Poetry Explorer- Classic Contemporary Poetry, SIR WILLIAM PEPPERRELL'S WELL; ISLE OF SHOALS, 1790-1892, by CELIA LEIGHTON THAXTER



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SIR WILLIAM PEPPERRELL'S WELL; ISLE OF SHOALS, 1790-1892, by             Poet's Biography
First Line: Little maid margaret and I,
Last Line: Sir william pepperrell's well.
Subject(s): Houses, Deserted; Man-woman Relationships; Wells; Male-female Relations


Little maid Margaret and I,
all in the sweet May weather,
roamed merrily and peacefully
the island slopes together.

The sun was midway in the west
that golden afternoon.
The sparrow sat above his nest
and sang his friendly tune.

The sky was clear; the sea was calm.
The wind blew from the south
and touched us with a breath of balm
and kissed her happy mouth.

The joyful, smiling little maid,
her pretty hand in mine—
"Look, Thea, at the flowers," she said.
"See how the eye-brights shine."

Scattered like pearls all milky fair
where'er our feet were set,
they glimmered, swayed by gentle air,
for little Margaret.

And here the crowfoot's gold was spilled,
and there the violet
its cream-white buds with fragrance filled—
and all for Margaret.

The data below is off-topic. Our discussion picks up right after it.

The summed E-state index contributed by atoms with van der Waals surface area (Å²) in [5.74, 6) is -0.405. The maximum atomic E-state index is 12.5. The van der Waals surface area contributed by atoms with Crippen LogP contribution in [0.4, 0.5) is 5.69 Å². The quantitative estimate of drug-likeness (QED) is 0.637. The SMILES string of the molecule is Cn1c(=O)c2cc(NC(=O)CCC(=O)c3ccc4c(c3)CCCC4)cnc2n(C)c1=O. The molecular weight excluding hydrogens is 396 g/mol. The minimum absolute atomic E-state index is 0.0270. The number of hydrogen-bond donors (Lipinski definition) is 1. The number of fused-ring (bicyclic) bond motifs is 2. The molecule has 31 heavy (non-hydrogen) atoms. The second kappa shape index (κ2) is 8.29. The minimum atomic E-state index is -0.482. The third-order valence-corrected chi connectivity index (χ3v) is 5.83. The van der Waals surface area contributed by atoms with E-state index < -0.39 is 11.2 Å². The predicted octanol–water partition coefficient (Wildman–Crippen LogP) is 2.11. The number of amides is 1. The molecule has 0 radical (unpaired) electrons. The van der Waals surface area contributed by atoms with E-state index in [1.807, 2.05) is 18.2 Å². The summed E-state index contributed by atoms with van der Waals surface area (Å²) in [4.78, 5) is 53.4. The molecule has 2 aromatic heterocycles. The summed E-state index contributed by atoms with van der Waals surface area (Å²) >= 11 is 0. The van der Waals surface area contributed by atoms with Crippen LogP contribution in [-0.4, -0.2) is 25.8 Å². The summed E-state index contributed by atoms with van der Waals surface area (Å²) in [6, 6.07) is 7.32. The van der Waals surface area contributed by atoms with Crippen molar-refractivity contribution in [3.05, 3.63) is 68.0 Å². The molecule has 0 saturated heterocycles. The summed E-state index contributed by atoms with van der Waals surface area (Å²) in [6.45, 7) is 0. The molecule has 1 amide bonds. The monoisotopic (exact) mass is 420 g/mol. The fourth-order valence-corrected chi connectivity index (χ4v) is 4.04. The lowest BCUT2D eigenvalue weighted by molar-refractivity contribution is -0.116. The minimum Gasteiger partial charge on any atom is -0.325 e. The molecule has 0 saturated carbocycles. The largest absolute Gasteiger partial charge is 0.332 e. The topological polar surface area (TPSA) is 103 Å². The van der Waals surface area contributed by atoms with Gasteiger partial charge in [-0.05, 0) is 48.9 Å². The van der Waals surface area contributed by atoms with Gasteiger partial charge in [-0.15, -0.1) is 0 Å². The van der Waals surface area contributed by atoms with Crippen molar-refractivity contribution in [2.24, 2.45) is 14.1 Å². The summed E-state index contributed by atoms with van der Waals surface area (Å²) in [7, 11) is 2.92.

I took a grassy path that led
into a rocky dell.
"Come, and I'll show you, dear," I said,
"Sir William Pepperrell's well."

In the deep shadow of the rock
the placid water hid,
and seemed the sky above to mock
arums and ferns, amid.

"Is this Sir William Pepperrell's well?
But Thea, who was he?"
"A nobleman, the records tell,
a lord of high degree."

"And did he live here?"
"Sometimes, yes.
Yonder his house stood, dear.
By all the scattered stones, you'd guess
a dwelling once stood here.

There lie the doorsteps large and square
where feet went out and in
long years ago. A broken stair;
and here, the walls begin."

"How long ago did they live here?"
gravely the small maid spoke.
"And tell me, did you know them, Thea—
Sir William Pepperrell's folk?"

"A hundred years they have been dead.
No dear, we never met!"
"But Thea, you're so old," she said,
"You know you might forget...

I'm only six. I'm very new;
I can't remember much."
She clasped me as she nearer drew
with light and gentle touch.

"Tell me, where are they now?" asked she.
(Oh question, ages old.)
"That, Margaret, is a mystery
no mortal has been told.

Here stood the house; there lies the well,
and nothing more we know
except that history's pages tell
they lived here long ago."

With serious eyes she gazed at me
and for a moment's space
a shadow of perplexity
flitted across her face.

Then, dancing down the sunlit way
she gathered bud and bell,
and 'mid its ferns, forgotten lay
Sir William Pepperrell's well.





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